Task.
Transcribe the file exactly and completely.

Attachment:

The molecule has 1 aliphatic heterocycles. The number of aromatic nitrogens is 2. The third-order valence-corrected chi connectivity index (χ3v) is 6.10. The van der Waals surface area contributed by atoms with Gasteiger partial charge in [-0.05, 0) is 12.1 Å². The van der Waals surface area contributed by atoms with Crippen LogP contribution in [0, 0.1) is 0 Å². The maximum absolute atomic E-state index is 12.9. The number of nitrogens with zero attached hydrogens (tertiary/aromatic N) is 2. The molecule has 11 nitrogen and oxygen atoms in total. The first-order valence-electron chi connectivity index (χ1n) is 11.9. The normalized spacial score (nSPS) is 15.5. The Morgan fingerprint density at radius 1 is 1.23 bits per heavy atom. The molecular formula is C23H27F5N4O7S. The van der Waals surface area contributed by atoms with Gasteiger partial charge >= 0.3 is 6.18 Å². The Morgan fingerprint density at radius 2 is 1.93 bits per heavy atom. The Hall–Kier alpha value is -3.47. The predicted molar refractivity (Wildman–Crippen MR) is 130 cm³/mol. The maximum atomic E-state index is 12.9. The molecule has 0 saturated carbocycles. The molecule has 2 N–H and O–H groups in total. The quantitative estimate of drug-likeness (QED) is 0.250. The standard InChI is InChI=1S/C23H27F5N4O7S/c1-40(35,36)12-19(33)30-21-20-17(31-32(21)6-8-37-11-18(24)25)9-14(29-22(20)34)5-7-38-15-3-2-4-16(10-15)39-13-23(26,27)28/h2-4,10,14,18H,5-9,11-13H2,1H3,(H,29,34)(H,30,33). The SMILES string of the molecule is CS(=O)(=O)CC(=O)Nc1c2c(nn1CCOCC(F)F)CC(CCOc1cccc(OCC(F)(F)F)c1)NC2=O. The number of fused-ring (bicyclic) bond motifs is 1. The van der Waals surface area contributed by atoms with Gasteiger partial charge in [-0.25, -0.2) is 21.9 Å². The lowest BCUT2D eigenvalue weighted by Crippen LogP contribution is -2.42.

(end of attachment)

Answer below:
The molecule has 1 aliphatic heterocycles. The number of aromatic nitrogens is 2. The third-order valence-corrected chi connectivity index (χ3v) is 6.10. The van der Waals surface area contributed by atoms with Gasteiger partial charge in [-0.05, 0) is 12.1 Å². The van der Waals surface area contributed by atoms with Crippen LogP contribution in [0, 0.1) is 0 Å². The maximum absolute atomic E-state index is 12.9. The number of nitrogens with zero attached hydrogens (tertiary/aromatic N) is 2. The molecule has 11 nitrogen and oxygen atoms in total. The first-order valence-electron chi connectivity index (χ1n) is 11.9. The normalized spacial score (nSPS) is 15.5. The Morgan fingerprint density at radius 1 is 1.23 bits per heavy atom. The molecular formula is C23H27F5N4O7S. The van der Waals surface area contributed by atoms with Gasteiger partial charge >= 0.3 is 6.18 Å². The Morgan fingerprint density at radius 2 is 1.93 bits per heavy atom. The Hall–Kier alpha value is -3.47. The predicted molar refractivity (Wildman–Crippen MR) is 130 cm³/mol. The maximum atomic E-state index is 12.9. The molecule has 0 saturated carbocycles. The molecule has 2 N–H and O–H groups in total. The quantitative estimate of drug-likeness (QED) is 0.250. The standard InChI is InChI=1S/C23H27F5N4O7S/c1-40(35,36)12-19(33)30-21-20-17(31-32(21)6-8-37-11-18(24)25)9-14(29-22(20)34)5-7-38-15-3-2-4-16(10-15)39-13-23(26,27)28/h2-4,10,14,18H,5-9,11-13H2,1H3,(H,29,34)(H,30,33). The SMILES string of the molecule is CS(=O)(=O)CC(=O)Nc1c2c(nn1CCOCC(F)F)CC(CCOc1cccc(OCC(F)(F)F)c1)NC2=O. The number of fused-ring (bicyclic) bond motifs is 1. The van der Waals surface area contributed by atoms with Gasteiger partial charge in [-0.25, -0.2) is 21.9 Å². The lowest BCUT2D eigenvalue weighted by Crippen LogP contribution is -2.42.